Usually two types of security testing are implemented, namely:
White Box Testing
White box testing, often called clear box testing, is a process in which the tester thinks like a hacker and tests the internal structure, design, and implementation of the software or application. In this testing, the code is visible/accessible to the tester.
Black Box Testing
Black box testing, also called behavioural testing, is a type of software testing method where tester tests the software or app without having access to the code or internal workings of the software. The tester is typically given the same level of access to the software that a typical user will have.
In either case, the tests are done from the users’ point of view, which helps expose any issues users may encounter.
Penetration testing, sometimes called pen testing or ethical hacking, refers to attempting to hack software applications, networks, or web applications to find existing vulnerabilities, threats, or any other risks which can be exploited by an attacker.
The reason behind performing pen testing is to find all the security vulnerabilities in the software or application being tested so that they can be solved before publication.
The old saying that you can’t manage what you can’t measure is true with software security, too. Specific software security metrics should be taken into consideration to ensure the accountability, management, and visibility of your initiative towards software security. For example, metrics could include the time required to solve vulnerabilities, rate of flaw creation, number of automated tests, number of tools that will be needed or used, application block rate, and so on. It’ll help you assess your security measures over the long run.
Software patches are usually small adjustments to the source code of the software. A patch updates a component of the software, usually to fix an error or a bug discovered after the release of the software.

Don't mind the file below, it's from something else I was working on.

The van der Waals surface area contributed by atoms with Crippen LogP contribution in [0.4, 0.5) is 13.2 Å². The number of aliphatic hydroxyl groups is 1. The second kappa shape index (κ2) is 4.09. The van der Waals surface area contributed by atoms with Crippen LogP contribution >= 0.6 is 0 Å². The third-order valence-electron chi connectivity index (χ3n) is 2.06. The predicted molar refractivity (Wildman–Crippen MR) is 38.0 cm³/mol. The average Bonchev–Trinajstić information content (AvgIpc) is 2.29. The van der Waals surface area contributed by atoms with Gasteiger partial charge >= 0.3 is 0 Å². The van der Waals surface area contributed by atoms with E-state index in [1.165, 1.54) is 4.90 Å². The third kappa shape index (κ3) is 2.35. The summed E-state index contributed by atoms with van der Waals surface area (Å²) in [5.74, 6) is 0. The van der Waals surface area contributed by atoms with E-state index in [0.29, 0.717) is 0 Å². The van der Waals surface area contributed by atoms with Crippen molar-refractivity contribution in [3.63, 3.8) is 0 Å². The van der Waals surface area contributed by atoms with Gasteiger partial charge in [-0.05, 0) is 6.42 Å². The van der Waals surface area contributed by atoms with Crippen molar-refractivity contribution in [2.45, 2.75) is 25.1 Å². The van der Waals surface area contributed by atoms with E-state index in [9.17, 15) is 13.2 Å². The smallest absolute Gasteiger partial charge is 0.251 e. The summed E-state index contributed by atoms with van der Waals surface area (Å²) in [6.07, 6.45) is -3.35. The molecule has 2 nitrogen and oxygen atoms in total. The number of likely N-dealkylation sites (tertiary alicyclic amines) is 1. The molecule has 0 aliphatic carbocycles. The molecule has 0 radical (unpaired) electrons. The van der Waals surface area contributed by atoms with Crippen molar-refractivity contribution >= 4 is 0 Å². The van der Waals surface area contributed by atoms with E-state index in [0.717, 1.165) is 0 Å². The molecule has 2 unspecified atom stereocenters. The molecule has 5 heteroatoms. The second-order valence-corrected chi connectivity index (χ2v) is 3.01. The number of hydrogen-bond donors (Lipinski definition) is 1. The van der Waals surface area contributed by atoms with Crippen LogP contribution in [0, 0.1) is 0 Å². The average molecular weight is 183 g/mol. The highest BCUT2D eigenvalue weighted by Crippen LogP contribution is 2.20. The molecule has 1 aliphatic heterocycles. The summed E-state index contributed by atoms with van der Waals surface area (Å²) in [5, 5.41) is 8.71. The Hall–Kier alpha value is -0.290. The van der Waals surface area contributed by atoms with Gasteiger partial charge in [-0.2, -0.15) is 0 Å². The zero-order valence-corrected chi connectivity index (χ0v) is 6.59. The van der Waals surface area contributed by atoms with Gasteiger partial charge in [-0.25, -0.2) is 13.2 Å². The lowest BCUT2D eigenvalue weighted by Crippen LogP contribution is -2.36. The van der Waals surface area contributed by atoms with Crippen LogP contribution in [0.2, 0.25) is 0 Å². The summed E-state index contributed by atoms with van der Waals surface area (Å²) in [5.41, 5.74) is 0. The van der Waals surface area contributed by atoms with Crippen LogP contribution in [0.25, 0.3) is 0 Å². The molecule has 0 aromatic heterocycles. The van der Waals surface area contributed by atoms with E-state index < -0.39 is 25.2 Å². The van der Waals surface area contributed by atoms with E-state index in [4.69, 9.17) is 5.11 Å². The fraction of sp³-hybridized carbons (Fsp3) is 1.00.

Attackers exploit known vulnerabilities that linger in old and out-of-date software because that’s often the easiest and fastest way to breach a system. To protect your organization and users from such attacks, you’ll want to:
- Ensure that all of your systems are kept up-to-date
- Keep dependencies used in your software up-to-date
- Release updates your software promptly if an issue is discovered
Just as it’s essential to secure code and perform testing to find vulnerabilities or other issues, it’s equally important to secure your infrastructure if you want to keep your software security intact. It’s critical to build a plan for your network and devices that are used.
- Default passwords should be changed
- Unnecessary features should be disabled. All used devices need to be monitored and upgraded regularly
- A Firewall and IDS (Intrusion Detection System) should be introduced as it’s one of the first lines of detection if an attack happens.
- Devices should be configured for log analysis. It’ll give insight into analyzing unauthorized access to files and databases and any unapproved changes to files and baseline configurations.
Once your software is ready and everything is tested for publishing, it’s best to sign it using a code signing certificate from a trusted code signing certificate providers.
Software signing will help your users bypass unwanted “Unknown Publisher” warnings while helping them identify that it’s coming from the trusted source. If somehow anyone tries tampering, users will get a warning message.
There’s no magic potion when it comes to securing your software projects. But you can definitely take proper measures by sticking with some of the best software security practices.
In this article we’ve covered 9 software security best practices followed by many organizations worldwide to keep their software development processes secure and intact. Now, it’s your turn–start applying these tips to take your software security to the next level.